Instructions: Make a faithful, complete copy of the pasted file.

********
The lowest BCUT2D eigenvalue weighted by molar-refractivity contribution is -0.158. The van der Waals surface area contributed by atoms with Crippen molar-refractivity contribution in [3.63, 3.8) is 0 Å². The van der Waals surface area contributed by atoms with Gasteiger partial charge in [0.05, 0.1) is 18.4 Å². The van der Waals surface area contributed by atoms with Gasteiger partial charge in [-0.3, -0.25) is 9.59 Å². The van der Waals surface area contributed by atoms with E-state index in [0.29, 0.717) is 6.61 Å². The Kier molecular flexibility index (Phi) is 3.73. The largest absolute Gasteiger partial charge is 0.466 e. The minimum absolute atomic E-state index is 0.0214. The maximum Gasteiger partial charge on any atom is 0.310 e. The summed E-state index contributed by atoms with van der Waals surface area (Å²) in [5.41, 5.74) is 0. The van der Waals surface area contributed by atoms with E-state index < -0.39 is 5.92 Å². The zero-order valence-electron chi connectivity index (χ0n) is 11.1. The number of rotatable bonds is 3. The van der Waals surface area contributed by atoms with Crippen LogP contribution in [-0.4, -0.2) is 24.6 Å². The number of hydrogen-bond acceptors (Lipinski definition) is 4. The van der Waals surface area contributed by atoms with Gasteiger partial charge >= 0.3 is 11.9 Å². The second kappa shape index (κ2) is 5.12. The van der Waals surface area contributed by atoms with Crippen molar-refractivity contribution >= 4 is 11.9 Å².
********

The lowest BCUT2D eigenvalue weighted by molar-refractivity contribution is -0.158. The van der Waals surface area contributed by atoms with Crippen molar-refractivity contribution in [3.63, 3.8) is 0 Å². The van der Waals surface area contributed by atoms with Gasteiger partial charge in [0.05, 0.1) is 18.4 Å². The van der Waals surface area contributed by atoms with Gasteiger partial charge in [-0.3, -0.25) is 9.59 Å². The van der Waals surface area contributed by atoms with E-state index in [0.29, 0.717) is 6.61 Å². The Kier molecular flexibility index (Phi) is 3.73. The largest absolute Gasteiger partial charge is 0.466 e. The minimum absolute atomic E-state index is 0.0214. The maximum Gasteiger partial charge on any atom is 0.310 e. The summed E-state index contributed by atoms with van der Waals surface area (Å²) in [5.41, 5.74) is 0. The van der Waals surface area contributed by atoms with E-state index < -0.39 is 5.92 Å². The zero-order valence-electron chi connectivity index (χ0n) is 11.1. The number of rotatable bonds is 3. The van der Waals surface area contributed by atoms with Crippen LogP contribution in [-0.4, -0.2) is 24.6 Å². The number of hydrogen-bond acceptors (Lipinski definition) is 4. The van der Waals surface area contributed by atoms with Gasteiger partial charge >= 0.3 is 11.9 Å². The second kappa shape index (κ2) is 5.12. The van der Waals surface area contributed by atoms with Crippen molar-refractivity contribution >= 4 is 11.9 Å².